If you're not into knitting, crocheting, or breastfeeding, you might as well find some other corner of the internet to investigate today. See you later :)
Mother's milk: one of the wonders of the natural world. However, most mothers find it inconvenient, embarrassing, or just plain cold and wet to carry surplus milk around in their clothing, instead of in their bodies. There are quite a few disposable and reusable products out there, and the Lansinoh disposable nursing pads aren't awful, but they're not that environmentally friendly.* So, inspired by these, I figured something homemade might work just as well.
Prototypes 3 and 1 (left to right):
Prototype 3 (green tag) is the one I'm happiest with. Prototype 1 is an instance of these Woolen Nursing Pads, which I found to be too flat and not as thick as I wanted. Prototype 3 is suitably cuppy, therefore it doesn't bunch up in the bra (creating little escape routes for milk no less). Here's a partial profile to convey cuppiness.
Here's my version, using Lion Brand Fisherman's Wool (1/4 or 1/3 of a skein?) and a size H crochet hook:
- ch 3 and join to form ring
- (row 1) ch 2; hdc 6 into ring; join to top of ch-2 with sl st (7 st)
- (row 2) ch 2; hdc 2 into each of next 6 st; hdc into base of ch-2; join w/sl st
- (row 3) ch 2; (hdc 1 into next st; hdc 2 into following st) x 6; hdc; hdc into base of ch-2; join w/sl st
- (rows 4-10) continue as above, making one additional hdc per repeat. Tenth row should have 70 st total. Bind off, cut yarn, and weave in ends.
- Felt in hot-and-heavy wash cycle (in a zippered pillow case so fiber doesn't end up in the pump or septic tank). Air dry.
For the first 2 days they worked great; now they're noticeably less absorbent and are having a bit of a bath in warm water. I was surprised at how little they itched (just a bit on the first day). They're very soft and in this below-zero weather I am grateful for the extra layer too. ;)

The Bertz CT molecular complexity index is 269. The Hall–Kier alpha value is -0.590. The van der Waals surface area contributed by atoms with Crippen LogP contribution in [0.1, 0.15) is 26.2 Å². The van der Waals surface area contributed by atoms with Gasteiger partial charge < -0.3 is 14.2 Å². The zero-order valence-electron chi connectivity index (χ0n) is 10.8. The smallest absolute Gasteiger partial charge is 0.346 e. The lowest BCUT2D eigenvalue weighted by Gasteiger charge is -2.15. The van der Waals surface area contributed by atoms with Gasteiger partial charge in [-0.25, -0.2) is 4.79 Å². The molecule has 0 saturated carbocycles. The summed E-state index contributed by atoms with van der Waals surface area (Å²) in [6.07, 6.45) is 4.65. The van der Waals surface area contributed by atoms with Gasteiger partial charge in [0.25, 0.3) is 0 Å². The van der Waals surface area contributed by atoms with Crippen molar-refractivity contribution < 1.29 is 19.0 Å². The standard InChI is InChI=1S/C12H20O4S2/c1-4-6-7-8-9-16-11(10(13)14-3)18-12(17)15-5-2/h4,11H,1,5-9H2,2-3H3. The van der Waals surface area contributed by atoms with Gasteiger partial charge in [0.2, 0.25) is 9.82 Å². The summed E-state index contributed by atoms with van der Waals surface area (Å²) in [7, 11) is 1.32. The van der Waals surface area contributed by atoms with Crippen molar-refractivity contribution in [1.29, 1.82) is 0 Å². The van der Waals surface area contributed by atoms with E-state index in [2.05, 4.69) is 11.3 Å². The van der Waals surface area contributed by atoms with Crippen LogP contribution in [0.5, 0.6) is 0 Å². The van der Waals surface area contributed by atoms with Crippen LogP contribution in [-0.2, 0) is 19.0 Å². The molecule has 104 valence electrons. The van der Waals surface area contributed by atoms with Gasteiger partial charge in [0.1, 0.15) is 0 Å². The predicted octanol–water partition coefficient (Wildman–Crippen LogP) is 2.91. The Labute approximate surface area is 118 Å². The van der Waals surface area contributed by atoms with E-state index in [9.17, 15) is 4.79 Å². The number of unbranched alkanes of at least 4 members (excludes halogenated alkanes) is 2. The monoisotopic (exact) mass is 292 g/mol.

* Yes, we are switching to cloth diapers next week. I wanted to get the hang of breastfeeding before tackling those.
The lovely and kind Kathleen (author of the comment below) shared her tips on lanolizing woolens in an email, and she said I could share them with you here as well!
Here's the process. :-) Lansinoh lanolin is perfect (only the pure lanolin, I think they have some other cream out there, but just USP lanolin is what works for this).
First handwash your pads with a wool-safe cleanser (you can use a wool wash - those are the best, but if you don't have it available or are trying to be frugal, baby shampoo works fine). Soak your pads for 5 mins in lukewarm water. Then rinse them in lukewarm water, and squeeze them out (you don't want to wring them, just kinda press them folded over on themselves). Set
You can now lanolinize using hot water, a dollop of Lansinoh and a dollop of baby shampoo. Microwave a cup of water, and when it's hot enough to melt the lanolin, mix the three together until the liquid is milky-looking and the lanolin is fully melted. Then fill your sink with lukewarm water and put the pads in. Pour the milky solution and let it all sit for a half hour. Drain the sink while holding the pads next to the drain - it helps to get every bit of the lanolin into the pads. Then all you have to do is roll them in a towel to get out the excess moisture and hang them to dry.
After that, like I said in my post, all you have to do is wash them with a wool safe wash (one note, Woolite will strip all the lanolin out) if they get stiff (just let them dry, otherwise), and repeat the above process if they seem to lose their absorbency or start to smell. These will also gain lanolin from your use of them, but make sure you spread it thin or you will end up with sticky parts on the pad. They take a little while to dry, in my experience, so keeping 2-3 sets on hand is good.
And from my experience, Fisherman's wool is kinda dirty, so I clean it really well before I use it, which strips out any oil. Also, the oil is not just lanolin, but also a processing oil they use when spinning it.
This is the same process I use to lanolinize our wool diaper covers. I would never have believed it worked until I tried it. Wool is truly amazing. :)